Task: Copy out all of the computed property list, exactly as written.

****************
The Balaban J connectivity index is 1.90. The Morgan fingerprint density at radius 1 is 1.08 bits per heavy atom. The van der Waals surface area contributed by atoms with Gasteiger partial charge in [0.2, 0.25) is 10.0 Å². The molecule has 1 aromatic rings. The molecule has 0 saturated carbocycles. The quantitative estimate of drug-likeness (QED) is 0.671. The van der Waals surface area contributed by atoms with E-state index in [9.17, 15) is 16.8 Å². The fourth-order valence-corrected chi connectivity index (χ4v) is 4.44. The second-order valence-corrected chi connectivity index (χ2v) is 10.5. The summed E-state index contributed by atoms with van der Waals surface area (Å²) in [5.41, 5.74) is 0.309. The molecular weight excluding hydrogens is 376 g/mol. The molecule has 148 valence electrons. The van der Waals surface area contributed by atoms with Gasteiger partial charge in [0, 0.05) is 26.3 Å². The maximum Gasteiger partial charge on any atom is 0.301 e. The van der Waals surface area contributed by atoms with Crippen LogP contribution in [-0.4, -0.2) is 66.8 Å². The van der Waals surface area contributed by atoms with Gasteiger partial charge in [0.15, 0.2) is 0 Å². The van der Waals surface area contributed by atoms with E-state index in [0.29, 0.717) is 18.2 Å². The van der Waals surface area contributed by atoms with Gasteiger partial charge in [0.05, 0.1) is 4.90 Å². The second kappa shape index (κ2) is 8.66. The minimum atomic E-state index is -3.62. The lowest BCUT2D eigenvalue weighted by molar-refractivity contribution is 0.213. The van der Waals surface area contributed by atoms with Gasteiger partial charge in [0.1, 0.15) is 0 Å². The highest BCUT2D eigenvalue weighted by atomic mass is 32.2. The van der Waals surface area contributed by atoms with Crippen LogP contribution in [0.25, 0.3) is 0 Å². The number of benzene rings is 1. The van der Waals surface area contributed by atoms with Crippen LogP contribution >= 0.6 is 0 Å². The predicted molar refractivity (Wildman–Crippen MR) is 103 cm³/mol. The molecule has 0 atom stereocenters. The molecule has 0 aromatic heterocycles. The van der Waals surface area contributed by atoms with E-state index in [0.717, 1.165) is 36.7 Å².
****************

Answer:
The Balaban J connectivity index is 1.90. The Morgan fingerprint density at radius 1 is 1.08 bits per heavy atom. The van der Waals surface area contributed by atoms with Gasteiger partial charge in [0.2, 0.25) is 10.0 Å². The molecule has 1 aromatic rings. The molecule has 0 saturated carbocycles. The quantitative estimate of drug-likeness (QED) is 0.671. The van der Waals surface area contributed by atoms with E-state index in [9.17, 15) is 16.8 Å². The fourth-order valence-corrected chi connectivity index (χ4v) is 4.44. The second-order valence-corrected chi connectivity index (χ2v) is 10.5. The summed E-state index contributed by atoms with van der Waals surface area (Å²) in [5.41, 5.74) is 0.309. The molecular weight excluding hydrogens is 376 g/mol. The molecule has 148 valence electrons. The van der Waals surface area contributed by atoms with Gasteiger partial charge in [0, 0.05) is 26.3 Å². The maximum Gasteiger partial charge on any atom is 0.301 e. The van der Waals surface area contributed by atoms with Crippen LogP contribution in [-0.4, -0.2) is 66.8 Å². The van der Waals surface area contributed by atoms with Gasteiger partial charge in [0.15, 0.2) is 0 Å². The van der Waals surface area contributed by atoms with E-state index in [0.29, 0.717) is 18.2 Å². The van der Waals surface area contributed by atoms with Gasteiger partial charge in [0.05, 0.1) is 4.90 Å². The second kappa shape index (κ2) is 8.66. The minimum atomic E-state index is -3.62. The lowest BCUT2D eigenvalue weighted by molar-refractivity contribution is 0.213. The van der Waals surface area contributed by atoms with Gasteiger partial charge in [0.1, 0.15) is 0 Å². The highest BCUT2D eigenvalue weighted by atomic mass is 32.2. The van der Waals surface area contributed by atoms with Crippen LogP contribution in [0.25, 0.3) is 0 Å². The number of benzene rings is 1. The van der Waals surface area contributed by atoms with Crippen LogP contribution >= 0.6 is 0 Å². The predicted molar refractivity (Wildman–Crippen MR) is 103 cm³/mol. The molecule has 0 atom stereocenters. The molecule has 0 aromatic heterocycles. The van der Waals surface area contributed by atoms with E-state index in [0.717, 1.165) is 36.7 Å².